MetLife Inc , the No. 1 U.S. life insurer, said on Thursday it posted a quarterly loss, hurt by investment losses, some of which were tied to improvement in the company's own credit spreads.

It was the third consecutive quarterly loss for the New York-based insurer, which suffered its fair share of pain from the credit crisis.

But MetLife's operating results in the latest quarter matched Wall Street expectations and the results showed growth in sales across most of MetLife's business operations, both in U.S. and international markets.

The company's shares fell about 1.5 percent after the report.

The net loss was $650 million, or 79 cents a share, compared with a profit of $600 million, or 83 cents per share, in the year-ago quarter.

Operating results rose 18 percent to $718 million, or 87 cents a share, matching analysts average expectations, according to Thomson Reuters I/B/E/S.

The net loss included $1.4 billion in after-tax net realized investment losses, including about $582 million in derivatives losses tied to improvement in the company's own credit spreads.

Under accounting rules, when its own credit spreads improve, MetLife has to record a decline in the value of its insurance liabilities. This also led to a loss in the second quarter.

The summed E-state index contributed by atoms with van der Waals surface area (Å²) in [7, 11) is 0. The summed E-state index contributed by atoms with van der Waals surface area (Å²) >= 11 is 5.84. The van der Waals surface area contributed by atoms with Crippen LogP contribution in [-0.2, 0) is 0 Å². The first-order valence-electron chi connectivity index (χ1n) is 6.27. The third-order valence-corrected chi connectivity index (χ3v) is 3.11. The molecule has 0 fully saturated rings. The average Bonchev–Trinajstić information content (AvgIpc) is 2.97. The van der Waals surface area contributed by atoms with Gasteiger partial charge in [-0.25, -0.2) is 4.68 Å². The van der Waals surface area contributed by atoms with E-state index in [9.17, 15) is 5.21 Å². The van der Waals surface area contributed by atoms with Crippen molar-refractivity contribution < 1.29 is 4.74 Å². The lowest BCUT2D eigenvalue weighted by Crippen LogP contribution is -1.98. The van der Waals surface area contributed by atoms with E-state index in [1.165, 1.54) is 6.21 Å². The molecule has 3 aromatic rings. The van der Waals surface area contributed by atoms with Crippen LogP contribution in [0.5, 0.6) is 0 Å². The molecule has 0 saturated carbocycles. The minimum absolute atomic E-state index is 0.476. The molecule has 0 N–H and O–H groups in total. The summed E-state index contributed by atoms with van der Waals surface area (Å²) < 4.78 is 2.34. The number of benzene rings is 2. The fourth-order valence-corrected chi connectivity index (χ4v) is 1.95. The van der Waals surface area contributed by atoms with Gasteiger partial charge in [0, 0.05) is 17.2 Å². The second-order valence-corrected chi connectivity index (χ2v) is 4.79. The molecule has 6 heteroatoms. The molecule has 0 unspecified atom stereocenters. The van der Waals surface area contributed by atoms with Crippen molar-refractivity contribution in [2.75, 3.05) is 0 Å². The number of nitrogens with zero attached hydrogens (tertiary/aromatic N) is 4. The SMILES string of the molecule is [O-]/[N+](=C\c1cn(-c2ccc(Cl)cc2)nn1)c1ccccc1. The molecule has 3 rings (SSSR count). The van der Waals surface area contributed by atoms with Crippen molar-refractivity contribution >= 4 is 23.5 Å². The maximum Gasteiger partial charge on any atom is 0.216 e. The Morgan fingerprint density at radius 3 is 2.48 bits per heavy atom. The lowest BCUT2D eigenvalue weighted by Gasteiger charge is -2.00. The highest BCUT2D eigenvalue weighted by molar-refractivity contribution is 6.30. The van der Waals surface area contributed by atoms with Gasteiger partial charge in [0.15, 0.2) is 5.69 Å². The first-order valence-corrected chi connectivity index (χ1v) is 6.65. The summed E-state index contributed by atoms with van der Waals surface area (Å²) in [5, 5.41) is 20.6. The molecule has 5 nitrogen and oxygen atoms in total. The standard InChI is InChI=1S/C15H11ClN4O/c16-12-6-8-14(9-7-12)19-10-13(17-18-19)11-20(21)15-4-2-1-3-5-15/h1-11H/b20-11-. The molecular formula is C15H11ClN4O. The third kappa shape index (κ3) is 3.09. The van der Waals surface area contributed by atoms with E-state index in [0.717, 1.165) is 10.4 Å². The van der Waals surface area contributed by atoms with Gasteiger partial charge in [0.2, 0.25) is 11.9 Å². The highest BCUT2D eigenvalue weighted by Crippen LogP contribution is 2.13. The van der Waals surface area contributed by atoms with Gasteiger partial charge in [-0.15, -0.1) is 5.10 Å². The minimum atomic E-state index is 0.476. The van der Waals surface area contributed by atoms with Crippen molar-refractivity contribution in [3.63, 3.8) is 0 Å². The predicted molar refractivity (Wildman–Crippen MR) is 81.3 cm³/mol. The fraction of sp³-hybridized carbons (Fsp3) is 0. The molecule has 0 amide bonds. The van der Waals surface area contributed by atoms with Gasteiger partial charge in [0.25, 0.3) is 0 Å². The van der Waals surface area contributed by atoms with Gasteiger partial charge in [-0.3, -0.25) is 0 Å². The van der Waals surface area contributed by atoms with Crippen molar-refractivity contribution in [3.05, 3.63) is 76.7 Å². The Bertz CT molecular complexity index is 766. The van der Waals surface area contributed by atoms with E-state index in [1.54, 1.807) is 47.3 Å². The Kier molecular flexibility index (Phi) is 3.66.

Our businesses are performing well as evidenced by increased sales in a number of product areas in both the U.S. and internationally, said Chief Executive Robert Henrikson, in the earnings report.

U.S. annuity deposits were $4 billion in the quarter, including a 19 percent increase in fixed annuity deposits. MetLife also recorded increased premiums, fees and other revenue in its group life and nonmedical health divisions.

Overall, MetLife's quarterly premiums, fees and other revenue were flat at $8.5 billion.

Book value, a key valuation measure for investors, rose 27 percent from the end of June to $38.95 a share.

The company's shares, which rose 7.85 percent to close $36.84 in the regular session, fell about 1.5 percent to $36.28 after the report. The stock has more than tripled since its 52-week low of $11.37 in March when credit crisis worries stoked investor fears over life insurers' capitalization.

(Reporting by Lilla Zuill; editing by Andre Grenon)